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California Public Utilities Commission
505 Van Ness Ave., San Francisco
FOR IMMEDIATE RELEASE PRESS RELEASE Media Contact: Terrie Prosper, 415.703.1366, email@example.com Docket #: A.09-12-020
CPUC APPROVES PHASE 1 GENERAL RATE CASE FOR PG&E
SAN FRANCISCO, May 5, 2011 - The California Public Utilities Commission (CPUC) today adopted a settlement in Phase 1 of Pacific Gas and Electric Company's (PG&E) General Rate Case (GRC), which deals with PG&E's overall revenue requirements. The settling parties include PG&E, The Utility Reform Network (TURN), the CPUC's Division of Ratepayer Advocates, and 14 other parties to the proceeding.
In its GRC application, PG&E requested an increase of more than $1 billion for 2011, 19 percent higher than their currently authorized revenues. This increase would have been followed by increases of roughly $300 million in 2012 and 2013. In contrast, the settlement approves a $395 million increase in 2011, less than 40 percent of the amount requested by PG&E. The additional increases for 2012 and 2013 are also lower under the terms of the settlement - $180 million in each year instead of $300 million. The settlement raises 2011 revenues for the categories covered in Phase 1 of this GRC by 7 percent compared to the currently authorized level, or about 3 percent compared to PG&E's total electric revenue requirement.
In addition to resolving the revenue requirements, the settlement agreement includes other provisions. PG&E will pay for an independent audit of its Smart Meter-related costs, to be overseen by the CPUC; the fee for non-sufficient funds will be lowered to $9 from the current level of $11.50; and PG&E will file an application by the end of the year to comprehensively reassess all of its fees related to Direct Access and Community Choice Aggregation.
Today's decision also imposes two reporting requirements on PG&E. The first is a semi-annual pipeline safety report on PG&E's natural gas distribution system, which will provide detailed descriptions of capital projects related to distribution pipeline safety. The second new requirement is an annual report that will explain discrepancies between budgeted and actual expenditures on electric generation, electric distribution, and natural gas distribution projects. These annual reports require PG&E to explain why projects are deferred or reprioritized and indicate what projects were completed instead of the projects initially identified in their annual budgets. The reports will help the CPUC, and other interested parties, ensure that the funds approved for these types of projects are used for their intended purpose.
The ratemaking treatment for old PG&E meters replaced by Smart Meters remains contested by the participating parties. At the beginning of 2011, PG&E's unrecovered balance on the old meters was approximately $340 million. This stock of meters had, on average, an expected useful life of 18 years, over which PG&E would have received a return on its investment if they were not replaced by Smart Meters. PG&E and TURN both agreed in the settlement that PG&E should receive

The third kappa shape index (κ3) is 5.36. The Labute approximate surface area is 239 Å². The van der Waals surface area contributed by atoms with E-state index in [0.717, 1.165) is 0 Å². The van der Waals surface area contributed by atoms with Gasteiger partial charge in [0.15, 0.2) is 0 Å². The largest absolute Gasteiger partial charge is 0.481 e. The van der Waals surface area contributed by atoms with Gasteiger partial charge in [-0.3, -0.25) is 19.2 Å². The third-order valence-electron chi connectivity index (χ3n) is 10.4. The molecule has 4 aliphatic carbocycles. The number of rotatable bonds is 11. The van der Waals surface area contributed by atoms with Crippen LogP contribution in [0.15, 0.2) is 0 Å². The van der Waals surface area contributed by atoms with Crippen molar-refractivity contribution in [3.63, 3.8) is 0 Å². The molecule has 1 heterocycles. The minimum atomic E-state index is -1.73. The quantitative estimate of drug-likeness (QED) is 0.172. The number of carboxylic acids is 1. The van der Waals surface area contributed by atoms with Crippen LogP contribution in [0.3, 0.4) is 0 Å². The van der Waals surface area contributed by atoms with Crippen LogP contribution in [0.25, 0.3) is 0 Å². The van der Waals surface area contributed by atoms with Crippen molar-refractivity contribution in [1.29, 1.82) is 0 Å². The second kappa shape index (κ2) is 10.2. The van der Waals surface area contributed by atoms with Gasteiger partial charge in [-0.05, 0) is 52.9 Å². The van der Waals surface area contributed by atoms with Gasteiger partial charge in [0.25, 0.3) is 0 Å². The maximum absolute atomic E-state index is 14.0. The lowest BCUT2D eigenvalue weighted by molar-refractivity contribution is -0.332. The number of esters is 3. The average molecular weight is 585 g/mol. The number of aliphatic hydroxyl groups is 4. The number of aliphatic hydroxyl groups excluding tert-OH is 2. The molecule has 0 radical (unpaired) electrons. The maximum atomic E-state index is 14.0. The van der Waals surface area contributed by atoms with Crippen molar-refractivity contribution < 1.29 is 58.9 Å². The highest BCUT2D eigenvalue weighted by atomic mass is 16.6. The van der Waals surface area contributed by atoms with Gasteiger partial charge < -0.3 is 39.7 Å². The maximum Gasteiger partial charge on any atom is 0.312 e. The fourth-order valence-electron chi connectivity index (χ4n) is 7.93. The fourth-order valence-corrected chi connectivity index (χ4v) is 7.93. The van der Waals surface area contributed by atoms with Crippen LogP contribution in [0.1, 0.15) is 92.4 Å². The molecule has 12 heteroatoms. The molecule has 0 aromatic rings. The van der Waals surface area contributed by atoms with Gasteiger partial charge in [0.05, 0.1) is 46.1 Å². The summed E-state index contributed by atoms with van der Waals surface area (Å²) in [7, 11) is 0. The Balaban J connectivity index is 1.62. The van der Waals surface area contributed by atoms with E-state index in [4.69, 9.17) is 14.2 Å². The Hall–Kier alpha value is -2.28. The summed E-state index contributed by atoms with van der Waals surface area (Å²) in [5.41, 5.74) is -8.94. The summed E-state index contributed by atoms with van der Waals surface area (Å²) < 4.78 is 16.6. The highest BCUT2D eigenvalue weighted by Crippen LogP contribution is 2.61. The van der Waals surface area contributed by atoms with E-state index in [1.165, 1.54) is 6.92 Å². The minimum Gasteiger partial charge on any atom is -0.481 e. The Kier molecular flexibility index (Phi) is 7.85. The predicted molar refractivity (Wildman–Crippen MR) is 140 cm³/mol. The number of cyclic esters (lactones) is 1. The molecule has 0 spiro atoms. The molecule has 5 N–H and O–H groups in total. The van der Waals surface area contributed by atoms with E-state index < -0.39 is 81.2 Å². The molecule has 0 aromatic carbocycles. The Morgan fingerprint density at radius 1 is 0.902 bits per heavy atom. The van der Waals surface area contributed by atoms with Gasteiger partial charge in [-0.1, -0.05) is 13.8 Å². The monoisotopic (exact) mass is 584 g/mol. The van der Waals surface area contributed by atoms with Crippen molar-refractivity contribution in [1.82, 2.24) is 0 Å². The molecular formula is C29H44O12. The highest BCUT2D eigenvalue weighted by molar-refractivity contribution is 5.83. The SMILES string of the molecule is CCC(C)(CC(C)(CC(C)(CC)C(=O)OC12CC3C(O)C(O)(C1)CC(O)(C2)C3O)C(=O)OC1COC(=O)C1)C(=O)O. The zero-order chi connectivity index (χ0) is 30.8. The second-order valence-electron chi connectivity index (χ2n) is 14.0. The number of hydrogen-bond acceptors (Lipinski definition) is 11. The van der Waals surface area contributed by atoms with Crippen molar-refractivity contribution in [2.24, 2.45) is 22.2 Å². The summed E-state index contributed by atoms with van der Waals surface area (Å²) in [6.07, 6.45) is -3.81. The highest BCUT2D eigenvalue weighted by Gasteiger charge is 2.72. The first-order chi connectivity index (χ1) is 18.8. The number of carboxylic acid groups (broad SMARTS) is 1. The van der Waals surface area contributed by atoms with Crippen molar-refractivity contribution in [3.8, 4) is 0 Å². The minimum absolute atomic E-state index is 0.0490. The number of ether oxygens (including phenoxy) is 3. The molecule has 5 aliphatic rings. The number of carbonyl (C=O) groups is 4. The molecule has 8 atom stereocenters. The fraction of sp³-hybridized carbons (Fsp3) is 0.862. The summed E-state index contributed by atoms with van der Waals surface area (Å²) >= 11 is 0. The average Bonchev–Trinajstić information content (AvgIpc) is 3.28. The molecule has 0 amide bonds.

$19 million per year to pay off the $340 million balance over 18 years. They disagreed over the ratemaking treatment of that balance. PG&E argued that the remaining balances in each year should receive the full rate of return, currently set at 8.8 percent. TURN argued that because the old meters are no longer used and useful, the balance should receive no return at all.
Today's decision rejects both positions because they are inconsistent with the CPUC's precedent and do not reflect a fair division of costs between ratepayers and shareholders. When long-lived assets are retired prematurely, in most cases the CPUC has significantly accelerated cost recovery for shareholders, generally to four or five years. Today's decision reduces the 18-year amortization period to six years, which increases the total annual revenue requirement by nearly $38 million, or 0.3 percent.
"When deciding on the appropriate rate of return for prematurely retired assets, it is important to consider the reason the asset has been prematurely retired and the cost implications of the early retirement on ratepayers. In this case, PG&E and the other utilities were encouraged to submit applications to upgrade their meters in order to achieve key state policy goals such as enhancing grid reliability, implementing demand response programs, and encouraging customers to shift load to off-peak hours. Moreover, Smart Meters were found to yield net benefits for customers; therefore there is no cost burden to be shared between ratepayers and shareholders," said CPUC President Michael R. Peevey, adding that because money loses value over time, a zero rate of return actually imposes a cost on PG&E.
Today's decision grants PG&E an overall rate of return on the old meters of 6.3 percent, about 2 and a half percent less than the full rate of return. This has the effect of raising the total revenue requirement by $17.3 million, or 0.1 percent, and increases an average monthly residential bill of $90 by approximately 9 cents.
The proposal voted on is available at http://docs.cpuc.ca.gov/word_pdf/AGENDA_DECISION/134542.pdf.
For more information on the CPUC, please visit www.cpuc.ca.gov.